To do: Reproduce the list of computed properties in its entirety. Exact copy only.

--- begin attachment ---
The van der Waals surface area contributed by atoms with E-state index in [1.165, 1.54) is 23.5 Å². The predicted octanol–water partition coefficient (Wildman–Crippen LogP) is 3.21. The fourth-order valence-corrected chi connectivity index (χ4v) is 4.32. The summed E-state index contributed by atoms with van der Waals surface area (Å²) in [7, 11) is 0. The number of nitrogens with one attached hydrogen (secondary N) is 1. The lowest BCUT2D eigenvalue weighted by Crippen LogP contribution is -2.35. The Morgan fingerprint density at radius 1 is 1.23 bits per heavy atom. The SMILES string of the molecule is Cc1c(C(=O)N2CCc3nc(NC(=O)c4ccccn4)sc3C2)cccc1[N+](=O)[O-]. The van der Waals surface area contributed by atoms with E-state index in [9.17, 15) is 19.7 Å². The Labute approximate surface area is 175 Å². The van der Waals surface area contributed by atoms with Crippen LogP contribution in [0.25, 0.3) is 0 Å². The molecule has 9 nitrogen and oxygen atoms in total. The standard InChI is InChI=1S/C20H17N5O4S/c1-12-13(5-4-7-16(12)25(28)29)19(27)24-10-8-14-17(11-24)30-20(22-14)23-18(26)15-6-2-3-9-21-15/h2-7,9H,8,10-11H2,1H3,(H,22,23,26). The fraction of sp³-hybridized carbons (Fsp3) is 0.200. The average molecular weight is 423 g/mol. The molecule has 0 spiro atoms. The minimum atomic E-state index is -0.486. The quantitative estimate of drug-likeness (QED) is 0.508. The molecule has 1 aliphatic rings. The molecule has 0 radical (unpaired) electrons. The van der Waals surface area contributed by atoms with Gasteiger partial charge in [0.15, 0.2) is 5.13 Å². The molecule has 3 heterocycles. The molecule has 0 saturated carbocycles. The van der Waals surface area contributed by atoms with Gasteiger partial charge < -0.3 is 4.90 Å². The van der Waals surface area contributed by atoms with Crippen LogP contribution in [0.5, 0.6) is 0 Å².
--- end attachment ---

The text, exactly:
The van der Waals surface area contributed by atoms with E-state index in [1.165, 1.54) is 23.5 Å². The predicted octanol–water partition coefficient (Wildman–Crippen LogP) is 3.21. The fourth-order valence-corrected chi connectivity index (χ4v) is 4.32. The summed E-state index contributed by atoms with van der Waals surface area (Å²) in [7, 11) is 0. The number of nitrogens with one attached hydrogen (secondary N) is 1. The lowest BCUT2D eigenvalue weighted by Crippen LogP contribution is -2.35. The Morgan fingerprint density at radius 1 is 1.23 bits per heavy atom. The SMILES string of the molecule is Cc1c(C(=O)N2CCc3nc(NC(=O)c4ccccn4)sc3C2)cccc1[N+](=O)[O-]. The van der Waals surface area contributed by atoms with E-state index in [9.17, 15) is 19.7 Å². The Labute approximate surface area is 175 Å². The van der Waals surface area contributed by atoms with Crippen LogP contribution in [0.25, 0.3) is 0 Å². The molecule has 9 nitrogen and oxygen atoms in total. The standard InChI is InChI=1S/C20H17N5O4S/c1-12-13(5-4-7-16(12)25(28)29)19(27)24-10-8-14-17(11-24)30-20(22-14)23-18(26)15-6-2-3-9-21-15/h2-7,9H,8,10-11H2,1H3,(H,22,23,26). The fraction of sp³-hybridized carbons (Fsp3) is 0.200. The average molecular weight is 423 g/mol. The molecule has 0 spiro atoms. The minimum atomic E-state index is -0.486. The quantitative estimate of drug-likeness (QED) is 0.508. The molecule has 1 aliphatic rings. The molecule has 0 radical (unpaired) electrons. The van der Waals surface area contributed by atoms with Gasteiger partial charge in [0.15, 0.2) is 5.13 Å². The molecule has 3 heterocycles. The molecule has 0 saturated carbocycles. The van der Waals surface area contributed by atoms with Gasteiger partial charge < -0.3 is 4.90 Å². The van der Waals surface area contributed by atoms with Crippen LogP contribution in [0.5, 0.6) is 0 Å².